Mr. Jan, known to friends as Janu, is from the northwestern Swat Valley, where fighting erupted in 2009. After the Taliban arrived, his family fled Khwazakhela, a village “between the river and the mountain,” which he described with misty-eyed nostalgia: lush fields, soaring mountains and his family’s grocery store, later destroyed in fighting.

In contrast, Karachi is gritty and ugly, he acknowledged. He made his money selling “chola” — a cheap bean gruel — as he guided his pushcart through the railway slum. It earned him perhaps $3 a day — enough to feed his two infant children, if not much else.

But Mr. Jan was an irrepressible optimist. At least Karachi was safe, relatively speaking, he said. And it had other attractions.

In the corner of his home was a battered computer, hooked up to the Internet via a stolen phone line. He used it to write poetry, mostly about his love for Pakistan, he said, pulling out a sample. One couplet read:

“If you divide my body into 100 parts /a voice will cry from each one: Pakistan! Pakistan!”Mr. Jan’s face clouded. He had contacted national television stations, and even the army press service, trying to get his work published, he said, folding a page of verse slowly. But nobody was interested; for now the poetry was confined to his Facebook page.

“I just want to express my love for my country,” he said.

Distrusting politicians, he harbored a halcyon vision of what Pakistan could become: a country that offered justice, free education and health care, where leaders made the people wealthy, and not the other way round. “That would be the Islamic way of serving the people,” he said.

Mr. Jan smiled and, clasping his hands across his chest, excused himself. He had to work. The mountain migrant vanished down the street behind his pushcart, children scurrying around him. He whistled a Pashto folk tune, his soup jostling in the cart.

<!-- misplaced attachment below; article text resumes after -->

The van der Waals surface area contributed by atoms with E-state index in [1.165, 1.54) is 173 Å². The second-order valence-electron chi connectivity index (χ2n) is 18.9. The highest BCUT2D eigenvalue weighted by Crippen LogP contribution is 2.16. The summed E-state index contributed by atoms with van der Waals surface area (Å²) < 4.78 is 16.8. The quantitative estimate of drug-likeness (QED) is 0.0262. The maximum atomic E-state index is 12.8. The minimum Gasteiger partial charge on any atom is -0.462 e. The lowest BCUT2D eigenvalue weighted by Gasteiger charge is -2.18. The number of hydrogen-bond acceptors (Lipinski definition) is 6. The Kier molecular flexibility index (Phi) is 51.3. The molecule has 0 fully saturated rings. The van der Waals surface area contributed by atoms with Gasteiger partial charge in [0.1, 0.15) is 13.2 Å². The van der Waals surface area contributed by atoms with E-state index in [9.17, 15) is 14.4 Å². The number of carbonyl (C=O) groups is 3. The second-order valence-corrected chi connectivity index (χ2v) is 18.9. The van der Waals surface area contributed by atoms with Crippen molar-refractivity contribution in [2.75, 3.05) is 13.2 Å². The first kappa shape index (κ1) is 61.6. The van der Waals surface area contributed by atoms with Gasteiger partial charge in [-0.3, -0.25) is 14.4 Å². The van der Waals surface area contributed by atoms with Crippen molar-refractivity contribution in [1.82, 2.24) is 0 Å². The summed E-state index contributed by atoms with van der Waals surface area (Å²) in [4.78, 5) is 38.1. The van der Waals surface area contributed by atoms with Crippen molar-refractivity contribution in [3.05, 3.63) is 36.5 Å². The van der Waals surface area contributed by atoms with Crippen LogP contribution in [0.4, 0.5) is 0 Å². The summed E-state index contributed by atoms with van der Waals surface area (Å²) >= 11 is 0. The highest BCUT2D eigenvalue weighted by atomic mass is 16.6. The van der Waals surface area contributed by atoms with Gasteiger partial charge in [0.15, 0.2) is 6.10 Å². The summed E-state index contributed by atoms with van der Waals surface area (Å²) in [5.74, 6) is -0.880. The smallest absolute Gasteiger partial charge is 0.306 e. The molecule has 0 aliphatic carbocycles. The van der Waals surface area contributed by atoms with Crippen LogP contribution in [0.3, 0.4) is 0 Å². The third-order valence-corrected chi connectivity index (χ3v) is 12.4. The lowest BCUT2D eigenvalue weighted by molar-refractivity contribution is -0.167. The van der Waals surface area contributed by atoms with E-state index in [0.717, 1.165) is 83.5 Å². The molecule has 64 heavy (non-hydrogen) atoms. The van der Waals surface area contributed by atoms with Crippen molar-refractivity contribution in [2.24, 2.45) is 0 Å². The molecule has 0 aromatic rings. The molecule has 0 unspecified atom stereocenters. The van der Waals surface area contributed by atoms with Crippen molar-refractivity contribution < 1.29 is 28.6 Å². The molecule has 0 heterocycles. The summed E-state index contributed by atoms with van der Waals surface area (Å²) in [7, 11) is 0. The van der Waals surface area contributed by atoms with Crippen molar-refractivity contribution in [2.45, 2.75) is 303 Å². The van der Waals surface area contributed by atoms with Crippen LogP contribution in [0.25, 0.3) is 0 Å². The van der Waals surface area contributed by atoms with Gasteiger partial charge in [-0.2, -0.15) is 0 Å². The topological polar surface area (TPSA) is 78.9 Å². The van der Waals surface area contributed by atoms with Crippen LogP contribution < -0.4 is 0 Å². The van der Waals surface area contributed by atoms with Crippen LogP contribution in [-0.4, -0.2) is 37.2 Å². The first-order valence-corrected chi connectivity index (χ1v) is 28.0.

From the distance came the sound of a hooting train, pulling into the station. It was surely late.

This article was reported and written before Declan Walsh’s expulsion from Pakistan by the Interior Ministry on May 10.

Another victim of attacks on anti-polio teams dies in Pakistan, bringing 3-day toll to 9

As Reported by The Associated Press

 

Pakistan

 

Another victim from attacks on U.N.-backed anti-polio teams in Pakistan died on Thursday, bringing the three-day death toll in the wave of assaults on volunteers vaccinating children across the country to nine, officials said.

Hilal Khan, 20, died a day after he was shot in the head in the northwestern city of Peshawar, said health official Janbaz Afridi

Since Monday, gunmen had launched attacks across Pakistan on teams vaccinating children against polio. Six women were among the nine anti-polio workers killed in the campaign, jointly conducted with the Pakistani government.